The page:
SVM algorithm tries to maximize this margin, i.e. the optimal hyperplane is created when the margin reaches its maximum.
As we see above, SVM tries to maximize the distance between the two points (classes) by creating a welldefined boundary. We also see that the hyperplane is of 1dimension and is a line. Therefore, in general, for an ndimensional space, the hyperplane will be in (n1) space, which will have disconnected components. SVM can be implemented easily in any language, be it Python, R or Matlab. It can be used for both linearly and nonlinearly separable data and also for labelled as well as unlabelled data. However, as we will see below, SVM uses kernel trick for feature mapping, which makes it difficult always to choose the right kernel. Tuning SVM parameters:
 Kernel: It transforms the input data into the desired format. Kernels can be radial, polynomial or linear depending on the number of features. It is important to choose the right kernel. Obviously, for nonlinear hyperplane, radial and polynomial functions are used. SVM gives accurate classifiers with kernel transformation.
 Kernel trick: When we have too many features or a huge dataset, it is sometimes impossible to linearly separate the data. For this, we can project the data into a higherdimensional space using a mapping function so that it becomes linearly separable. This hyperplane can then be used for classification. An example of kernel trick is as below:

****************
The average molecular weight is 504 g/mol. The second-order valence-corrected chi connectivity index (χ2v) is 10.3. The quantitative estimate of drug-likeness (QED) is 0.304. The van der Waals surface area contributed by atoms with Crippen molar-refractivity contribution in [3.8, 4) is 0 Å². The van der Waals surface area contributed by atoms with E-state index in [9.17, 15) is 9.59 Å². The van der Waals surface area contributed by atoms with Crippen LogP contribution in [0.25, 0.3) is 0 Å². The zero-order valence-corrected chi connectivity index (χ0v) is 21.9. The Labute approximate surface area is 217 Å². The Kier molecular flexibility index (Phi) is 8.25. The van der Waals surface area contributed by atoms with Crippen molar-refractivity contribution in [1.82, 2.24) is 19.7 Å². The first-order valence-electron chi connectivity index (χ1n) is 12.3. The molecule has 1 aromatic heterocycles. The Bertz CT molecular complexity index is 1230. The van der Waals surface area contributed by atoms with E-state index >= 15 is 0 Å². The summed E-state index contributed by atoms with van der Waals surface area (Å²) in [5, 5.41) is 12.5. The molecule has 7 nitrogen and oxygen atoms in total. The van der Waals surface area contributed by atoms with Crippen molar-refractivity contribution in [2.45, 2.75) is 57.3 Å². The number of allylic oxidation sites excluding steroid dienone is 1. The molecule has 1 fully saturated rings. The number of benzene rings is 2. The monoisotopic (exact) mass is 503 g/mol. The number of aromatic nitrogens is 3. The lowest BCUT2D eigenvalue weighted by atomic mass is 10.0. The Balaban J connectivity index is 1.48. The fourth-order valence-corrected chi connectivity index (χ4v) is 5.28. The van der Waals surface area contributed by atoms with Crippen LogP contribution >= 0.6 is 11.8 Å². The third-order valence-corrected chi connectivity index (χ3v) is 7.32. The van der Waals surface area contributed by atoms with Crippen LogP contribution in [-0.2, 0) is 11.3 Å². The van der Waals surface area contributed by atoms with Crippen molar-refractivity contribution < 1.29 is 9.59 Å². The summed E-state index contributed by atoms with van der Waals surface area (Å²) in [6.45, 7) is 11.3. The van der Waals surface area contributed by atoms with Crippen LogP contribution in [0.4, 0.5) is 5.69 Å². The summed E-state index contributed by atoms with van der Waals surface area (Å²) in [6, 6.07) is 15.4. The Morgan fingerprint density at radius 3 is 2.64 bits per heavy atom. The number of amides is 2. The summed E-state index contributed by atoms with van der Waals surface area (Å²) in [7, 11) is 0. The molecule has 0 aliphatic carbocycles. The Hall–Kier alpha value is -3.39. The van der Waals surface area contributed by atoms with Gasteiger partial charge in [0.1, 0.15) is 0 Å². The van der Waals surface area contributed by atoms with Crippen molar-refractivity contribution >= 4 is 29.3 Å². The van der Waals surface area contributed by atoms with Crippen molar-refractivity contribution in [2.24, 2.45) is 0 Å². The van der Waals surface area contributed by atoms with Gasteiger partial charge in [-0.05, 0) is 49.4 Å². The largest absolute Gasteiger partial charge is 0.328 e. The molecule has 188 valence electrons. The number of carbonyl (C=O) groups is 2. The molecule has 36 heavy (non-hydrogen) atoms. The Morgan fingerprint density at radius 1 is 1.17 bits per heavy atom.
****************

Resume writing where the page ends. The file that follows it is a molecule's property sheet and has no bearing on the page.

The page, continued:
Note that the first picture represents the data that is not linearly separable, after which we use the kernel trick (represented by the radial dashed circle). Then we look at the plane from a different view (think of looking at it from the right side). Then, you will be able to see a straight line, as shown in diagram 2.
 Regularisation: The next method to tune parameters is by adjusting the error value or the penalty parameter C, through which we can nullify the compensation between the decision boundary and the misclassified term. If C is small, the hyperplane will have a small margin, and if C has a larger value, the hyperplane will have a larger value.
SVM is used in many fields particularly for face detection, Bioinformatics, handwriting recognition, stock comparison, investment suggestions, document classification etc.